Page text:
Last problem was 0480 (HELP) 
Q164. Sketch a flowchart that represents the logic of setting up a Schelling "tipping model":
To Create Schelling Model
 Set up the model.
 Run the model until everyone is content to stay where they are.
To Set Up
 Start with an NxN grid.
 Identify a number of type A residents and a number of type B residents such that A+B is less than N^{2}.
 Randomly place As and Bs on grid.
To Run the Model
 For each resident, evaluate move/stay choices
 For each resident, find new location for all those that choose move.
To Evaluate choice
 Identify the resident
 Count all neighbors
 Count similars
 Compute ratio
 If larger than threshold, mark as stay, otherwise mark as move
To Move
 Select a random square
 If empty, move there. Otherwise try again.
Q165. What's the difference between an "equationbased model" and an "agent model"? What are some other synonyms we might hear for these terms?
Q166. Consider a one dimensional cellular automata that looks like this:
Generation 1  0  0  0  0  0  0  0  0  0  0  0  1  0  1  0  0  0  0  0  0  0  0  0  0 
Generation 2 
Show what the next few generations would look like subject to "rule 93":
Rule 93  
0  0  0  0  0  1  0  1  0  0  1  1  1  0  0  1  0  1  1  1  0  1  1  1  

0  1  0  1  1  1  0  1 
Q167. Suppose we have a diffusion process in which all susceptibles who are in contact with an infected in a given time period become infected in the next time period. On the grids below color in squares to indicate what happens over the first six time periods beginning with one infected. Then fill in the table and chart the data.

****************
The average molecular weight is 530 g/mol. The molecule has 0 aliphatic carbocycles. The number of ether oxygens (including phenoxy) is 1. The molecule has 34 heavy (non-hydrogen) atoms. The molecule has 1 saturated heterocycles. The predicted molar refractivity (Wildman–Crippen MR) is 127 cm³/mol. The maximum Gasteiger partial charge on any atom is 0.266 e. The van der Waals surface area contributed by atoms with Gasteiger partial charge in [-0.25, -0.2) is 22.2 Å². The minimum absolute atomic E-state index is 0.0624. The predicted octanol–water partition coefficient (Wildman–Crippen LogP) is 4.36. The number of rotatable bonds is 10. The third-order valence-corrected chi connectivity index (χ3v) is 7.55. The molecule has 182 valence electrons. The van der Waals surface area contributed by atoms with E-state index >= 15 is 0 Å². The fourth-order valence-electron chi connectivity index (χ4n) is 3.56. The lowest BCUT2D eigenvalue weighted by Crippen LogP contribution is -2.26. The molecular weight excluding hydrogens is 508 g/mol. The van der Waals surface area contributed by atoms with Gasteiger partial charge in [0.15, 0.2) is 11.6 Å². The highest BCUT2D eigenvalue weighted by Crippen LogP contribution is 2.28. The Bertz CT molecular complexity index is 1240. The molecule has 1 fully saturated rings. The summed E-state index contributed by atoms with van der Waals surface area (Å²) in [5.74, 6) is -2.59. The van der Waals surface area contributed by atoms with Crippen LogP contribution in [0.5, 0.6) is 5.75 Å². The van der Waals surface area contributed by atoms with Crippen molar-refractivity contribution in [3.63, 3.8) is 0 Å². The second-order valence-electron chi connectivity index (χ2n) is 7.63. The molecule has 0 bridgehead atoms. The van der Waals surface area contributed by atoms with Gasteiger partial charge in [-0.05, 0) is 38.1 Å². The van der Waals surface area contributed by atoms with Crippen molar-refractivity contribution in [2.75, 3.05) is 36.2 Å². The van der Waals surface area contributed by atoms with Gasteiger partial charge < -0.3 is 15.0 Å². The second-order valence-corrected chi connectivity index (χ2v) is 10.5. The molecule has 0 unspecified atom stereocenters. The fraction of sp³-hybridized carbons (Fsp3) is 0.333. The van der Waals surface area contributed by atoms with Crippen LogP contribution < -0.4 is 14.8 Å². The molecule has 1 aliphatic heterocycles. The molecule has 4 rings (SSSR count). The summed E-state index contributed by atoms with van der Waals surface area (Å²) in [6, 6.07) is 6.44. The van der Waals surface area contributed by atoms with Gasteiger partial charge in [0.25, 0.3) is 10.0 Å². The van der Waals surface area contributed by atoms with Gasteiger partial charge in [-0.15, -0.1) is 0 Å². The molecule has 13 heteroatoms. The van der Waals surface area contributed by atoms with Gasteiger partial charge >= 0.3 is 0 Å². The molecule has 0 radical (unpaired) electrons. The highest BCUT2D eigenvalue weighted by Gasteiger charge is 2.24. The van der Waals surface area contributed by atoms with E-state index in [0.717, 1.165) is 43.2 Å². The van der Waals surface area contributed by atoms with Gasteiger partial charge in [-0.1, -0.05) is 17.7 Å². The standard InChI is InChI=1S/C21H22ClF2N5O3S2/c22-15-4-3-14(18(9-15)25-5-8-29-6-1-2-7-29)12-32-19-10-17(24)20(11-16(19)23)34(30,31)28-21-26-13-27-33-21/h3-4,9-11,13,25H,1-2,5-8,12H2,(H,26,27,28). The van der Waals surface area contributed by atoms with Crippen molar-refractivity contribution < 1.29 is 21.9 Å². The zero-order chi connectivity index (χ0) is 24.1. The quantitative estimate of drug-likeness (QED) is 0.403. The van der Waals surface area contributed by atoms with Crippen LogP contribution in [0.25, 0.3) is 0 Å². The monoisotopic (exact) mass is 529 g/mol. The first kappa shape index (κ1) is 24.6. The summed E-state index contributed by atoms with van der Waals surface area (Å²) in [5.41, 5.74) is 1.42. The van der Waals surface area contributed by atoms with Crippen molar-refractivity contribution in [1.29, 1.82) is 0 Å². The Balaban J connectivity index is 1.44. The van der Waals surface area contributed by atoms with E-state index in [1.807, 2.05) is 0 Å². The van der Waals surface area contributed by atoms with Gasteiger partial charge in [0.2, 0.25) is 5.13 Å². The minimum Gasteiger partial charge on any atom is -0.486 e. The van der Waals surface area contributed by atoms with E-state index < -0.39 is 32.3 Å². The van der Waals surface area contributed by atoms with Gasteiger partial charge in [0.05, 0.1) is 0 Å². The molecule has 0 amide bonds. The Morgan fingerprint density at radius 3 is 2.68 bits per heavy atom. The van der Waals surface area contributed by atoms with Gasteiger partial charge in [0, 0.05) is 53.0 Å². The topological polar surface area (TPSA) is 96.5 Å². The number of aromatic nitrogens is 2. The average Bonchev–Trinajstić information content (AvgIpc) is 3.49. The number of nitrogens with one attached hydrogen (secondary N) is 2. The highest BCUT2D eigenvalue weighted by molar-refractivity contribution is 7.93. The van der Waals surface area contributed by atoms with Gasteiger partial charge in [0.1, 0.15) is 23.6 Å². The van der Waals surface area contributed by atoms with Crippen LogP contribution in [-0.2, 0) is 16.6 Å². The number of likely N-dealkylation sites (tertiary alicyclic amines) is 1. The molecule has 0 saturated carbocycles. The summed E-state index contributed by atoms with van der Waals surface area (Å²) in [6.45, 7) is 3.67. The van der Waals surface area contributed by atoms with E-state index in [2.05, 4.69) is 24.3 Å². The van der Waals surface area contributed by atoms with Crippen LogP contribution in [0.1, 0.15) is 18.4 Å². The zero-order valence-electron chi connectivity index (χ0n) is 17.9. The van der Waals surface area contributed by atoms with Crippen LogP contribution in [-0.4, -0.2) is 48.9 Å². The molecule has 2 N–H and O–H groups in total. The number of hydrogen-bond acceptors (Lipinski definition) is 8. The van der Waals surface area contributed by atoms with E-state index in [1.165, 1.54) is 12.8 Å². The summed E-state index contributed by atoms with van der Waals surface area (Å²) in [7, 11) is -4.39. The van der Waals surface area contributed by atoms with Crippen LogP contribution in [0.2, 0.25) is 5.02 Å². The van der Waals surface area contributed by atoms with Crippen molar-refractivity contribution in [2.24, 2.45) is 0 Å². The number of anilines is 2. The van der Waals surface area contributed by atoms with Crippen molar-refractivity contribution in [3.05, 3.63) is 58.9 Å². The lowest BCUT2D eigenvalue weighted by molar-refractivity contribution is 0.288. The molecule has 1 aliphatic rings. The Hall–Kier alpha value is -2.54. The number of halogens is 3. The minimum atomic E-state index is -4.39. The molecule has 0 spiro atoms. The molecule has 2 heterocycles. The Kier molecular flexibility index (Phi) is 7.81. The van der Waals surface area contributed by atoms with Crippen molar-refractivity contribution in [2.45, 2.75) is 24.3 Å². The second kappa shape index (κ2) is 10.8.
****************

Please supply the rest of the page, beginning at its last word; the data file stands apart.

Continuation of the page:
Q168. Suppose we have a diffusion process in which susceptibles who are in contact with an infected in a given time period have a 50% chance of becoming infected in the next time period. Now play the “game” again except this time flip a coin each time (or use a random number chart for probabilities other than 50:50) to see whether neighbors become infected or not. Note: You might not want to play all the way out to time period 5! On the grids below color in squares to indicate what happens over the first six time periods beginning with one infected. Then fill in the table and chart the data.
Q169. Consider the 12 block neighborhood bounded by parks on the north and south and major thoroughfares on the east and west. Green houses are supporting Obama, purple houses Romney.
Using the facing blocks delineated by the red dashed lines as units (it yields 15 of them), calculate the index of dissimilarity.
Q170. Suppose you have a population of one hundred persons. It is divided into five categories of willingness to join a protest all of which depend on people's expectations of how many others will appear at the protest. The thresholds range from very low (I'll go if anyone else is going) to the very high (I won't go unless basically everybody else is going).
Assume the population is divided among these categories as follows:
Challenge of Recruiting  Very Easy  Easy  Average  Hard  Very Hard 

Participation Threshold  1  10  40  60  99 
Number at this threshold  10  20  40  20  10 
a. If news reports suggest that 15 people will show up, how many actually will?
b. If last week saw participation of 41 and this is widely reported so that everyone knows, how many will come out this week? And then next week? And after that?
c. What if 91 came last week?
Q171. A common phrase to describe processes in which people engage in imitative behavior is "bandwagon effect." Explain the appropriateness of this metaphor.